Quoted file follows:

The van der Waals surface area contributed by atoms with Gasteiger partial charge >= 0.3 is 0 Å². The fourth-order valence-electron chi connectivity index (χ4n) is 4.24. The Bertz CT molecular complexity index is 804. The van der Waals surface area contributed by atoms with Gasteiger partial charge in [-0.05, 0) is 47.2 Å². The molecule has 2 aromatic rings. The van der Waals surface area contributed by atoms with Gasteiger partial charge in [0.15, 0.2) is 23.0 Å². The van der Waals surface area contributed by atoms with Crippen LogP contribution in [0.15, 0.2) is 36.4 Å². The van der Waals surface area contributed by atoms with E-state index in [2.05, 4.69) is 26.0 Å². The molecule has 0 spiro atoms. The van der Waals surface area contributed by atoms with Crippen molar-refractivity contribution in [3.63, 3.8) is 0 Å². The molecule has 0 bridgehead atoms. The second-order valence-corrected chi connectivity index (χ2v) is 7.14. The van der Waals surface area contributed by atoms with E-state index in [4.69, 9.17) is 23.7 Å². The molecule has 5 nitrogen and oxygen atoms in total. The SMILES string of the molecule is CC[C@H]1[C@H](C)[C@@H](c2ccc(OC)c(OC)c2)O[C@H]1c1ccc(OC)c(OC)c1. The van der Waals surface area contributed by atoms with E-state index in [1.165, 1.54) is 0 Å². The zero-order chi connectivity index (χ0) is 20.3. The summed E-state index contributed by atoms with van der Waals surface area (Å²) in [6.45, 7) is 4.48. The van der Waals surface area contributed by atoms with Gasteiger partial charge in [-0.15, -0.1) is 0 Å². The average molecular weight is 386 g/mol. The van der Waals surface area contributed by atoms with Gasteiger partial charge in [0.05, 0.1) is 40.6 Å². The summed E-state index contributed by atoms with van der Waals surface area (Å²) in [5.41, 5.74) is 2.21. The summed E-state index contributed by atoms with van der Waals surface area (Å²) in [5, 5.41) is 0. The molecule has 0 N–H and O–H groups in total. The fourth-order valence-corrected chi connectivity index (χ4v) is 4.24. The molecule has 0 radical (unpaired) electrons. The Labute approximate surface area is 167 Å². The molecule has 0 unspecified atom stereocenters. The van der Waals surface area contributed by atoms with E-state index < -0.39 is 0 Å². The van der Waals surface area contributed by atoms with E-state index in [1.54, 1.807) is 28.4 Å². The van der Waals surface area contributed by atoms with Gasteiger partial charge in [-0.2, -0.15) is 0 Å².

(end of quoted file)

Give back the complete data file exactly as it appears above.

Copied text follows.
The van der Waals surface area contributed by atoms with Gasteiger partial charge >= 0.3 is 0 Å². The fourth-order valence-electron chi connectivity index (χ4n) is 4.24. The Bertz CT molecular complexity index is 804. The van der Waals surface area contributed by atoms with Gasteiger partial charge in [-0.05, 0) is 47.2 Å². The molecule has 2 aromatic rings. The van der Waals surface area contributed by atoms with Gasteiger partial charge in [0.15, 0.2) is 23.0 Å². The van der Waals surface area contributed by atoms with Crippen LogP contribution in [0.15, 0.2) is 36.4 Å². The van der Waals surface area contributed by atoms with E-state index in [2.05, 4.69) is 26.0 Å². The molecule has 0 spiro atoms. The van der Waals surface area contributed by atoms with Crippen molar-refractivity contribution in [3.63, 3.8) is 0 Å². The molecule has 0 bridgehead atoms. The second-order valence-corrected chi connectivity index (χ2v) is 7.14. The van der Waals surface area contributed by atoms with E-state index in [4.69, 9.17) is 23.7 Å². The molecule has 5 nitrogen and oxygen atoms in total. The SMILES string of the molecule is CC[C@H]1[C@H](C)[C@@H](c2ccc(OC)c(OC)c2)O[C@H]1c1ccc(OC)c(OC)c1. The van der Waals surface area contributed by atoms with E-state index in [1.165, 1.54) is 0 Å². The zero-order chi connectivity index (χ0) is 20.3. The summed E-state index contributed by atoms with van der Waals surface area (Å²) in [6.45, 7) is 4.48. The van der Waals surface area contributed by atoms with Gasteiger partial charge in [-0.15, -0.1) is 0 Å². The average molecular weight is 386 g/mol. The van der Waals surface area contributed by atoms with Gasteiger partial charge in [0.05, 0.1) is 40.6 Å². The summed E-state index contributed by atoms with van der Waals surface area (Å²) in [5.41, 5.74) is 2.21. The summed E-state index contributed by atoms with van der Waals surface area (Å²) in [5, 5.41) is 0. The molecule has 0 N–H and O–H groups in total. The fourth-order valence-corrected chi connectivity index (χ4v) is 4.24. The molecule has 0 radical (unpaired) electrons. The Labute approximate surface area is 167 Å². The molecule has 0 unspecified atom stereocenters. The van der Waals surface area contributed by atoms with E-state index < -0.39 is 0 Å². The van der Waals surface area contributed by atoms with E-state index in [1.54, 1.807) is 28.4 Å². The van der Waals surface area contributed by atoms with Gasteiger partial charge in [-0.2, -0.15) is 0 Å².